Promega is a leader in providing STR-profiling systems for forensic and paternity applications, and the PowerPlex® 1.2 STR analysis system has become the “gold standard” tool used by cell culture facilities to authenticate cell lines. To support the need for simpler methods to authenticate cell lines, the Cell ID™ System was developed and offers an improved system that includes the reagents required to successfully and simply identify and authenticate human cell lines as well as detect intra-species cell line cross-contamination.
The Cell ID™ System uses STR analysis of specific, highly polymorphic loci in the human genome through simultaneous amplification and three-color detection of ten loci (nine STR loci and Amelogenin for gender identification; including D21S11, THO1, TPOX, vWA, Amelogenin, CSF1PO, D16S539, D7S820, D13S317 and D5S818). These loci collectively provide a genetic profile with a random match probability of 1 in 2.92 × 109 (Figure 1). The system includes a hot-start Taq DNA polymerase for convenient room temperature reaction assembly. Following amplification, samples are analyzed by capillary electrophoresis in a single injection in conjunction with provided standards to assist in determining allele sizes for the different loci (Figure 2). The genetic profile is determined using allele-calling software. Most research scientists have access to institute core facilities and service companies that have the instrumentation (capillary electrophoresis), software and experience to perform cell line profiling, even if they do not have the same capability within their own labs. General recommendations in the literature suggest that investigators authenticate an early passage (first week of culture) of their cells to establish the identity of the cell line. Cells should be authenticated again before freezing, once every two months that the culture is actively growing, and before publication. If a lab is using more than one cell line, all lines should be tested initially to rule out cross-contamination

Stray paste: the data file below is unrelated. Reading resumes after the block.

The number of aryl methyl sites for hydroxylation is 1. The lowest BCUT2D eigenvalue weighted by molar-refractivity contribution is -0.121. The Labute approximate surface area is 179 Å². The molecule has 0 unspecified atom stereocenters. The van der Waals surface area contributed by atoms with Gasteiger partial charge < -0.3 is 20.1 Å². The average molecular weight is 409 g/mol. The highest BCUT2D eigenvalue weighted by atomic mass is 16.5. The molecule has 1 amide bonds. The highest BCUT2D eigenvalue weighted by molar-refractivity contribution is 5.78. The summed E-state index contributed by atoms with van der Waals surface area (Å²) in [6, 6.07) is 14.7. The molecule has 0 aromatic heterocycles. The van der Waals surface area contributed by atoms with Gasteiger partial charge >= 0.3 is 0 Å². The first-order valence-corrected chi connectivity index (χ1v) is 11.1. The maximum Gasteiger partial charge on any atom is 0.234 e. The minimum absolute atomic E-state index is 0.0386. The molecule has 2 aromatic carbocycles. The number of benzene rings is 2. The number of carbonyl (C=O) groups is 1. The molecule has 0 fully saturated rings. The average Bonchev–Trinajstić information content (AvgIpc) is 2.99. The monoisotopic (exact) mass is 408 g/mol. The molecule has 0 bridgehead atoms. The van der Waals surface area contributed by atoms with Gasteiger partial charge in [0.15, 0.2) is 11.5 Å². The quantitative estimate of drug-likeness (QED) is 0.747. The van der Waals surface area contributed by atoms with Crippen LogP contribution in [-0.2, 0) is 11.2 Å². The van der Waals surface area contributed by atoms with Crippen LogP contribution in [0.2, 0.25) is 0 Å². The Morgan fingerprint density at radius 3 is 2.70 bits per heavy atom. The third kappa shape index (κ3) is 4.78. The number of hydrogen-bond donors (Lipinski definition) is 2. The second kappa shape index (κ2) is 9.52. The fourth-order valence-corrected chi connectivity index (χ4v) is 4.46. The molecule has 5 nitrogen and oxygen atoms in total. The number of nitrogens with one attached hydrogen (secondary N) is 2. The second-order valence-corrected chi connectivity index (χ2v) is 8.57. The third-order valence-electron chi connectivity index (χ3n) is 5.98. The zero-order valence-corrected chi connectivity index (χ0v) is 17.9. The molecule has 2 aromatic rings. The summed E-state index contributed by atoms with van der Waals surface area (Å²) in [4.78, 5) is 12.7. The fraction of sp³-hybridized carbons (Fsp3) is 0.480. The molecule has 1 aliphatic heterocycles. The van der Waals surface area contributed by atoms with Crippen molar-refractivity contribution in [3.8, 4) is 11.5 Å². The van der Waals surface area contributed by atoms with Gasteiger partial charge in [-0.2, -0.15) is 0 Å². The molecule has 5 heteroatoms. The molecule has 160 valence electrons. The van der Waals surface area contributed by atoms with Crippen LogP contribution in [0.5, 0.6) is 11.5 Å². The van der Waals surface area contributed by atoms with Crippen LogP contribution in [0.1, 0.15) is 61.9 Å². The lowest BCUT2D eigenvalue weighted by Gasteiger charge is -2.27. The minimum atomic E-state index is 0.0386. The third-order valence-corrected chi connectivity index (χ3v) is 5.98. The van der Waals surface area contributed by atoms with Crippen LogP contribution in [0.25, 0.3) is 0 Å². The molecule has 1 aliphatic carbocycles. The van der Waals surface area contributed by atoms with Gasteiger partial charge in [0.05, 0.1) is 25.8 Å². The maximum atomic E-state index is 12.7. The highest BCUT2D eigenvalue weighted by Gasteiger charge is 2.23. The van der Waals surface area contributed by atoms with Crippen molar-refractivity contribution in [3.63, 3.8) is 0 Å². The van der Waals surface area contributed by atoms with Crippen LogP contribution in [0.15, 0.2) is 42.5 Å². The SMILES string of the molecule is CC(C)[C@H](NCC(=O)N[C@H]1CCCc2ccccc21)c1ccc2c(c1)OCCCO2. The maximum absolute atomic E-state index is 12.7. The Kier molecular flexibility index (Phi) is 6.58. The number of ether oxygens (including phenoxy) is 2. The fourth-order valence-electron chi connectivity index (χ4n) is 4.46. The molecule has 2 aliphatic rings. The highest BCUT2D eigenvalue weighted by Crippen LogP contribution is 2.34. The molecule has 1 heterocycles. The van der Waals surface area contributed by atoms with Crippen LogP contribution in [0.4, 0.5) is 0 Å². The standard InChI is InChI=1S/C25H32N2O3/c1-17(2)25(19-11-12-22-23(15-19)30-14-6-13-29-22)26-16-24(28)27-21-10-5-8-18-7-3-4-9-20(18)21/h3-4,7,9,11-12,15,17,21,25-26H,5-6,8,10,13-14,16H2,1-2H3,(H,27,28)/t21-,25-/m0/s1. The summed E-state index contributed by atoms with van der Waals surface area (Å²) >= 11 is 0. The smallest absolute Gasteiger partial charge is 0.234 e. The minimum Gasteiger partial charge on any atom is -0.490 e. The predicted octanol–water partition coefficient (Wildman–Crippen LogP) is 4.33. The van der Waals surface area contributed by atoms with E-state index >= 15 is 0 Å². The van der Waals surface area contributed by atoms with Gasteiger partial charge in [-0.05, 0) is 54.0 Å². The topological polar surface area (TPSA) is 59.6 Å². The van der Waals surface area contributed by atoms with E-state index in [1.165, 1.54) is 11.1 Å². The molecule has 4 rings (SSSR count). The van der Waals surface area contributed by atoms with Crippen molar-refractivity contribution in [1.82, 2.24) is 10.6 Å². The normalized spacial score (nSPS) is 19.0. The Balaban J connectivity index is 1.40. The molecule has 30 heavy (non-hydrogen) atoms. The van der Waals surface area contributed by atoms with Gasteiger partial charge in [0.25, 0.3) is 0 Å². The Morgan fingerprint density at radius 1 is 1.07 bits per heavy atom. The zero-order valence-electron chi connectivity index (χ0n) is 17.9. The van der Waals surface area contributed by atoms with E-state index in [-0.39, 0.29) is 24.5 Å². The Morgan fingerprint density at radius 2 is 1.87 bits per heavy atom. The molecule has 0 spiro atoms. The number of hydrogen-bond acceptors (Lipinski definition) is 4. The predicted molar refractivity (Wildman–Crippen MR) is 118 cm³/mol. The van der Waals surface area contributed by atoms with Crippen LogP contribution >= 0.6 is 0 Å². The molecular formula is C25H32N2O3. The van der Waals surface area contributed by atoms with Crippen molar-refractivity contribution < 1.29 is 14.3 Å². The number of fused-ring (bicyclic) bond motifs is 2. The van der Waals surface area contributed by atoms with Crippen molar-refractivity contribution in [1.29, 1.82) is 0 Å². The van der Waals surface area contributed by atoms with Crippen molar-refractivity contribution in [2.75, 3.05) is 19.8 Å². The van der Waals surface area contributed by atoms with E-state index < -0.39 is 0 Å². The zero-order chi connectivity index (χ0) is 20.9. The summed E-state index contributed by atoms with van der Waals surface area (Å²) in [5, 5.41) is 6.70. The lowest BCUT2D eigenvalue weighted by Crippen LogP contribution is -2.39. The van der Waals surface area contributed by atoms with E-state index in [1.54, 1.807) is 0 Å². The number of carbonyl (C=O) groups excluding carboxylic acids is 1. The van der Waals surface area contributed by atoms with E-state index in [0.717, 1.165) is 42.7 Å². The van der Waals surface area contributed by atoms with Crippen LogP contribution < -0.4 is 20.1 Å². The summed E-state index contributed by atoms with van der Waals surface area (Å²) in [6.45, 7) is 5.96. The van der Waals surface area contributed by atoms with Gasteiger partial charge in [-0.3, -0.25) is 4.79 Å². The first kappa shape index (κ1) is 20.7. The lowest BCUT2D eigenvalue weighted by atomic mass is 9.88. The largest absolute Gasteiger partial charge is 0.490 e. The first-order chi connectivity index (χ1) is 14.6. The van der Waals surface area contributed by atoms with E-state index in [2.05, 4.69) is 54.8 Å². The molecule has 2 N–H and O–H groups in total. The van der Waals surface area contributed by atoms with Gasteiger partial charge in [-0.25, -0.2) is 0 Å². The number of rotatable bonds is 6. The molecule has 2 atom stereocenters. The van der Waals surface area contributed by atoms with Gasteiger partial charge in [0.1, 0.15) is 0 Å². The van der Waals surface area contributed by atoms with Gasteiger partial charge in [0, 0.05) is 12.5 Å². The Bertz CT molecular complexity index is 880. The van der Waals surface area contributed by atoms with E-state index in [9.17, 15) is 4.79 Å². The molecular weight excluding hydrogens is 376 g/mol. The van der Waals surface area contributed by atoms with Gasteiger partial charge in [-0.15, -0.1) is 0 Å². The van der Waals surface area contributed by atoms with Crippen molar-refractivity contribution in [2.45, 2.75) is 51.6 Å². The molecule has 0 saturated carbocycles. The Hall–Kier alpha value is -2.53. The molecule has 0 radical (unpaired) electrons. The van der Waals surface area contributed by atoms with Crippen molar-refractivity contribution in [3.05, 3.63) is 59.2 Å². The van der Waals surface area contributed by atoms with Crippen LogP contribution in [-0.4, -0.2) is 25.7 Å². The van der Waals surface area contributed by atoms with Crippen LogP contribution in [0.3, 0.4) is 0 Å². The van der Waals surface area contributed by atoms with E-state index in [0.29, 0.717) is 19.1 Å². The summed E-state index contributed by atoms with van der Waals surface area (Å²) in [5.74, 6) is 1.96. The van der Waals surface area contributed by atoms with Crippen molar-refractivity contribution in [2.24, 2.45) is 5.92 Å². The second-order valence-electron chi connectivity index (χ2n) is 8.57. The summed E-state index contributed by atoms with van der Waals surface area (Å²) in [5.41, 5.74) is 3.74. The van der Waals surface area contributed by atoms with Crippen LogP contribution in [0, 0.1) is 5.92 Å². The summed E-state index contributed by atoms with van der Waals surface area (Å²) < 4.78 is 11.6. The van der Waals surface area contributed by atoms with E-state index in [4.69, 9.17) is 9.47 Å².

Panel A. Allele ranges for the Cell ID™ System. STR fragments amplified by the Cell ID™ System are labeled with different dyes and are separated by capillary electrophoresis based on size. A size standard is included in each sample to determine the size of the fragments. JOE-labeled loci are shown in gray. Fluorescein-labeled loci are shown in white. The CXR-labeled Internal Lane Standard 600 fragments are represented by black bars. Panel B. K562 cell line DNA profile. After amplification with the Cell ID™ System and subsequent detection on a capillary electrophoresis instrument, the resulting sample data are displayed as a series of dye-labeled allele peaks.
Figure 2. Determination of cell line contamination using the Cell ID™ System.
Panel A. HEK293 cell line STR profile. Panel B. STR profile of HEK293 Cell Line with 29% HeLa cell line contamination. Panel C. HeLa cell line STR profile. DNA was extracted from 104 cells using the Maxwell® 16 Cell LEV DNA Purification Kit then amplified with the Cell ID™ System. Amplified products were detected on a capillary electrophoresis instrument. For simplicity, on the JOE-labeled allele profiles are shown.
Because of the importance of cell culture to biomedical research and technology, proper cell line authentication is in everyone’s best interest. However, cross-contamination continues to be a problem. With the increasing number of new cell lines and the high rate of cell culture use in labs worldwide, significant gaps have been created in basic principles of quality control (i.e., cell line authentication). From research articles published with misidentified cell lines and resultant questionable results, to stem cell lines and other lines destined for clinical uses, cross-contamination affects science in all realms—from lab bench to clinic. Without significant change to the handling and treatment of cell cultures, it will become only a larger and more serious issue.